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updated 8:28 PM UTC, Oct 18, 2017

Landmark Native American movie "Neither Wolf Nor Dog" opens in Tomah Cinema

  • Written by Mary Gerdes
  • Published in News

Tomah shall be the first town in Wisconsin to show British director, Steven Lewis Simpson's film adaptation of acclaimed, best-selling Native American novel, Neither Wolf Nor Dog that was authored in Minnesota by Kent Nerburn:

The films narrative is a road trip from Minnesota through the Dakotas, and was filmed mostly in South Dakota. The film entered selected theatres recently ahead of its wider release. In Bemidji, MN it was a case of the David that defeated nine Goliath's, as that weekend Neither Wolf Nor Dog was the number one film at the town's ten screen theatre. The nine others were all big Hollywood movies, typically with $10 million + marketing budgets. NWND paid $4.34 in Facebook ads to hit the top spot. Around 1,600 people saw it in a town with a population of 15,000 as so many people travelled long distances to see it. The phenomenon is continuing in amongst other places, Bismarck, ND where the film is on its third week on release. Reaction to the film has been incredible. Reports of applause at the end of the film and people being rooted to their seats after the lights had come back on. A great mix between Native and non-native audiences. People have driven from as far as 300 miles away to see it. Marcus theatres felt the film would be a wonderful fit for the Ho-Chunk theatre. AMAZING CAST: Lakota elder, Dave Bald Eagle (his passing in July at 97 was widely reported. The most read story in the world on the BBC News for a time), Christopher Sweeney, Richard Ray Whitman, Roseanne Supernault, Tatanka Means, Zahn McClarnon (best known from the TV series Fargo and Longmire) & newcomer, Harlen Standing Bear Sr make up the outstanding cast. “Only Dave Bald Eagle could have played Dan. He is beyond perfect. Audiences are falling in love with him on-screen. He saw it before he passed and said 'it's the only film he's been in about his people that told the truth' “. Simpson. Though Scottish, it's Simpson's third feature film made in South Dakota.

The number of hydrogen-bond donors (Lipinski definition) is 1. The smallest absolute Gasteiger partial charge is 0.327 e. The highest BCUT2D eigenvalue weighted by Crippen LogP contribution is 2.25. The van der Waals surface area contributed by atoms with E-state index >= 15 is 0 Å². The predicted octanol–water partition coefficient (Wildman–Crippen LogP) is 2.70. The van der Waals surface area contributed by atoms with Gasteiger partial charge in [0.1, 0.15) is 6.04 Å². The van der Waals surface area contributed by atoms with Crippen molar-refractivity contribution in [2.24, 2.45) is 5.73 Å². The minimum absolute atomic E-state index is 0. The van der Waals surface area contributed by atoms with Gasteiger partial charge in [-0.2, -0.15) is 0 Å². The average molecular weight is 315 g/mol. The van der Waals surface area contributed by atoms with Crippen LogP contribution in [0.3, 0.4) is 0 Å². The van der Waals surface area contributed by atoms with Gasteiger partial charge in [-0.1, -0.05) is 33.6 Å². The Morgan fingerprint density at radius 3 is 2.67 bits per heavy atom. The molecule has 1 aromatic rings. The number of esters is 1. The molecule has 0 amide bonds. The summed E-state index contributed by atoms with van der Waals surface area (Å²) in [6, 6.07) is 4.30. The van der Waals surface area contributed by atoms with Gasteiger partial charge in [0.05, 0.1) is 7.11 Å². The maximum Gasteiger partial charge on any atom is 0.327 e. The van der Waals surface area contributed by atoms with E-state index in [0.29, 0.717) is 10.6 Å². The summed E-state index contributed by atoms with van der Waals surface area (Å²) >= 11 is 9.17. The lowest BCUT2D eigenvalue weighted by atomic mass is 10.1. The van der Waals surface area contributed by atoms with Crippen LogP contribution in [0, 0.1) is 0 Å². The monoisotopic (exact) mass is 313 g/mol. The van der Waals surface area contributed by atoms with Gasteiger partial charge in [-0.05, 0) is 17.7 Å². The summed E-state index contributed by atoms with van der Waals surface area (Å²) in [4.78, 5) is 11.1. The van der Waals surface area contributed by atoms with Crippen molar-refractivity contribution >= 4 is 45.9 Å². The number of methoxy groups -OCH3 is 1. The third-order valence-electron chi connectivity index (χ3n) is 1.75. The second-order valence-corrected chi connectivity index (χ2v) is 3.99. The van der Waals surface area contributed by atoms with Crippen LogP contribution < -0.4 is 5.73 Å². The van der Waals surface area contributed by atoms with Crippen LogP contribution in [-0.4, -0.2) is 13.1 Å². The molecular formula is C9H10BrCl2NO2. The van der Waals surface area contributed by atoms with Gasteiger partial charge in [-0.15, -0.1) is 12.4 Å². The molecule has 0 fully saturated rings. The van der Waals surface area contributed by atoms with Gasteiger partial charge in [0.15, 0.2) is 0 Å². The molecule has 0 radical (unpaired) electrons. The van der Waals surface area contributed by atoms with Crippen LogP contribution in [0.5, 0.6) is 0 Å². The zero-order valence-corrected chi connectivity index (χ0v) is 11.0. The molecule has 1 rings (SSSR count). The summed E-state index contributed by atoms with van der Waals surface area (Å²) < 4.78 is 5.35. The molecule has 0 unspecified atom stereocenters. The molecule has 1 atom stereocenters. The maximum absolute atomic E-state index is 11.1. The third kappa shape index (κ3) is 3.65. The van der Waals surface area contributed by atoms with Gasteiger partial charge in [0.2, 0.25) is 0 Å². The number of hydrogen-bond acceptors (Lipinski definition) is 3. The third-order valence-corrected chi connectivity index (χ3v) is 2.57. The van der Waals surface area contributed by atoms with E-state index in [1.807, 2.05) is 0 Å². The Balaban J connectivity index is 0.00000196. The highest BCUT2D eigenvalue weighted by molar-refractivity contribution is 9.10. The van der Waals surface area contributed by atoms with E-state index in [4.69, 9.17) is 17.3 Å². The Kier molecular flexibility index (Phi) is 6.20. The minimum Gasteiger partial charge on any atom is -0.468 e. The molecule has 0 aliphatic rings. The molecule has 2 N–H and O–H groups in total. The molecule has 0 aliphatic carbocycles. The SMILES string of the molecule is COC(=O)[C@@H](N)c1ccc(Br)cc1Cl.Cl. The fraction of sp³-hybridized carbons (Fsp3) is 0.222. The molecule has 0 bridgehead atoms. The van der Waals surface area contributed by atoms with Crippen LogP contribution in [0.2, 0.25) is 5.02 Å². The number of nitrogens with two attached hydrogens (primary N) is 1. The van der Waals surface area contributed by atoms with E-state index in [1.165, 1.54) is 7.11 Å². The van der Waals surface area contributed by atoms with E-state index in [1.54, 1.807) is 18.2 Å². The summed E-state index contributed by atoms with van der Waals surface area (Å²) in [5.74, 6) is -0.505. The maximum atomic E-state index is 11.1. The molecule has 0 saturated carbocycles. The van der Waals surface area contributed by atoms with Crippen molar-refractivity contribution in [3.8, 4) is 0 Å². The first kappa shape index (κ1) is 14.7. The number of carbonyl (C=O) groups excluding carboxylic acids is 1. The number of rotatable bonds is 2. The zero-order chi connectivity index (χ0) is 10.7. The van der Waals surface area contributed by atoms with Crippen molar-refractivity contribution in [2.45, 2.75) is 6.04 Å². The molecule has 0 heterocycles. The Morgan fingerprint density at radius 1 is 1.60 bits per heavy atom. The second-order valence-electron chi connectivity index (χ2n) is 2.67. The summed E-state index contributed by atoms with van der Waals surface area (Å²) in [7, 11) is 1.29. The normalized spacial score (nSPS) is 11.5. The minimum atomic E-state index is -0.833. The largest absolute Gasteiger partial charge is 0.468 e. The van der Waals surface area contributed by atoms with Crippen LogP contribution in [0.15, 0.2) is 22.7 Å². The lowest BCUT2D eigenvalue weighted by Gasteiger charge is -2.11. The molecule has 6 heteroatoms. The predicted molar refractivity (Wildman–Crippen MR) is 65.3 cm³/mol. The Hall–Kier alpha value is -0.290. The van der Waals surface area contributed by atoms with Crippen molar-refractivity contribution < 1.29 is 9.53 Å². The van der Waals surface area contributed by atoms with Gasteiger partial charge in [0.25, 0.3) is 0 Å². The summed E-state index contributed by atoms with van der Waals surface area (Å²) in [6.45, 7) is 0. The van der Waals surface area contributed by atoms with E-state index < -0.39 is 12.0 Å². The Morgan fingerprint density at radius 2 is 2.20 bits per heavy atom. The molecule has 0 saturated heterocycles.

UNIQUE PRODUCTION: The film shows the beauty, tragedy, humour and power of Lakota Country. It became known as “the great unmade Native American novel” in Hollywood as producers tried and failed to produce it for over 20 years. Simpson was approached by the author seven-years-ago. “I took almost a year to commit to Kent that I'd board the project because when I do, I keep moving forward till the film is made by any means necessary.” STARS UNDER FIRE: Dave Bald Eagle was left for dead during D-Day. Christopher Sweeney was awarded the Silver Star from the Gulf War; the highest US military medal of any established Hollywood actor today. Yet, Richard Ray Whitman spent more days under fire than these noted veterans, as an activist during the 71-day Siege of Wounded Knee in 1973, when the US government fired up to half a million bullets at him and the other American Indian Movement activists. Dave Bald Eagle had relatives at the infamous Wounded Knee Massacre of 1890. Our film's climax was shot at Wounded Knee. Sacred ground for our stars. This wasn't your average movie shoot. AMAZING REVIEWS: The films world première was at the oldest continuously running film festival in the world, the Edinburgh Intl. Film Festival. The film's first review was 5 stars. www.edfestmag.com/neither- wolf-nor-dog/. It received an incredible audience and critical response. Its IMDB score is an astonishing 9.2/10 http://www.imdb.com/title/tt3951908/reviews and 4.9/5 on Rottentomatoes.com. The trailer can be viewed here https://vimeo.com/117451913 Press photos are available here https://drive.google.com/open?id=0B8Lehrf_OnVXVm16dGhiWDYwUVk The film-maker Steven Lewis Simpson is available for interview. “Yes, Steven changed the book. Yes, he adapted it; yes, he augmented it. But he nailed it. The choices he made were exquisite. His film is at once different from the book and better than the book.” “ in an act of astonishing creative transformation, one stubborn, incredibly talented man with a camera did something I did not think was possible: he made a completely new work of art that honored the original work of art while carrying it to a new level. He took my literary child and made a man of it.” Kent Nerburn, author of Neither Wolf Nor Dog

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